New IDEA in the Works
Alum Donates to Engineering Innovation SpaceBy Annie Dankelson | Photo by John T. Consoli
Ever since he can remember, Emilio A. Fernandez Jr. ’69 has been tinkering, imagining and experimenting. Now, the accomplished entrepreneur and inventor is helping the University of Maryland’s creative minds do the same.
Fernandez, who helped develop e-reader technology and made key contributions to the railroad industry, has pledged $10 million toward building the E.A. Fernandez IDEA (Innovate, Design and Engineer for America) Factory, a substantial addition to the Jeong H. Kim Engineering Building designed to encourage faculty and students to disrupt conventional thinking in areas such as robotics, manufacturing, quantum technology and the “internet of things.”
A ceremonial groundbreaking was held on Nov. 13 on the site of the neighboring Potomac Building, demolished over the summer. Construction is expected to be completed in 2021.
“Synergy—when the sum of two plus two is a lot more than four—is a crucial part of the Factory’s mission,” says Fernandez (at right, fifth from left). “And that’s what’s going to happen here.”
A member of the UMCPF Board of Trustees and the A. James Clark School of Engineering’s Board of Visitors, Fernandez came to the U.S. from Cuba alone at an early age, first living with friends in Florida, and then his parents in Bethesda, Md. He spent his high school years taking apart radios, toasters and other electronics and entering science fairs.
To help finance his education at UMD, he worked part-time in a physics lab, assisted with research and learned technical skills, but he spent most of his time in the engineering building, calling it his home away from home.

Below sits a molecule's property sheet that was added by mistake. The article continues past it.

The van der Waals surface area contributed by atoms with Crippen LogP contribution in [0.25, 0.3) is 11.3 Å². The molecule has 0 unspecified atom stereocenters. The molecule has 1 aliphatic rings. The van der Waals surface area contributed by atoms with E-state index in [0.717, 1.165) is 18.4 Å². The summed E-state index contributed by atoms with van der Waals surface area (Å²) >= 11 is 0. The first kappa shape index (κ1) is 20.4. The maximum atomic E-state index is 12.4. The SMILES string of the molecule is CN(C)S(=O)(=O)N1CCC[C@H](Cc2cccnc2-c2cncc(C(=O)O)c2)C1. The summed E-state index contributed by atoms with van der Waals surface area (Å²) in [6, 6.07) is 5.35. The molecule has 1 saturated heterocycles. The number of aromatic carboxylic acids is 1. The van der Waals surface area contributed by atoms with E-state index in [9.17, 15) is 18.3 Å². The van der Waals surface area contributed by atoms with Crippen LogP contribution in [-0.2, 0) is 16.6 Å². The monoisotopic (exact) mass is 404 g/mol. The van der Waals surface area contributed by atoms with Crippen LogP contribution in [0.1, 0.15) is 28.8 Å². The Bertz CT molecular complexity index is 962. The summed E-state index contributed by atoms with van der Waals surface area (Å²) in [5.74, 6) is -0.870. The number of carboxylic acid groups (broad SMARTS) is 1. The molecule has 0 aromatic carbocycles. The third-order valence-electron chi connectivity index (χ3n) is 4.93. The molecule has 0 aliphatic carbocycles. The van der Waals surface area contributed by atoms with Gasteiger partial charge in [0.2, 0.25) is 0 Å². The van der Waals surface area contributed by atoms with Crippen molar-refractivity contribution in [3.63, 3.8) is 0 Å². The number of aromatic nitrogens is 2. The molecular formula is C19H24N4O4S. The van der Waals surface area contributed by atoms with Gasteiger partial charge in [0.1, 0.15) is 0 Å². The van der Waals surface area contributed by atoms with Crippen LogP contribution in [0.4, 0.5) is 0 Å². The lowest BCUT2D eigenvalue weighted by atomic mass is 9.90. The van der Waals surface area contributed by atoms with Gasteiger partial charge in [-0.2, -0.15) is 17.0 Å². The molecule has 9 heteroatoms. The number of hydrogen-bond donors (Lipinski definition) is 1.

Fernandez met fellow Cuban immigrant Angel “Angie” Bezos there during sophomore year and asked him one day in class if he wanted to start a company. The pair developed a locomotive recorder device after graduation, then in 1977 co-founded Pulse Electronics, whose patents include train brake controls and separation detection.
The IDEA Factory will be a 60,000-square-foot space with five floors, including research and design labs, conference rooms and offices. ALEx’s Garage, a space for student competition and design teams will be another prominent feature. (The acronym refers to a project designation associated with the development of the e-book.)
Long vistas will make the activities throughout the building visible to passersby. The idea Factory will also be home to the Startup Shell, the student-run incubator.
Fernandez hopes to encourage scientific dialogue, and the IDEA Factory’s open concept and plan for a dining area strives to foster the sharing of ideas.
“There could be a casual understanding of what one group is doing just over a cup of coffee,” he says.
The IDEA Factory will advance the Clark School’s mission of developing leading engineers, transforming the engineering discipline and accelerating innovation and entrepreneurship.
“The E.A. Fernandez IDEA Factory will be a space for the greatest minds of our time to work together to create engineering breakthroughs and solve the grand challenges of the 21st century,” says Darryll Pines, Nariman Farvardin professor and Clark School dean.
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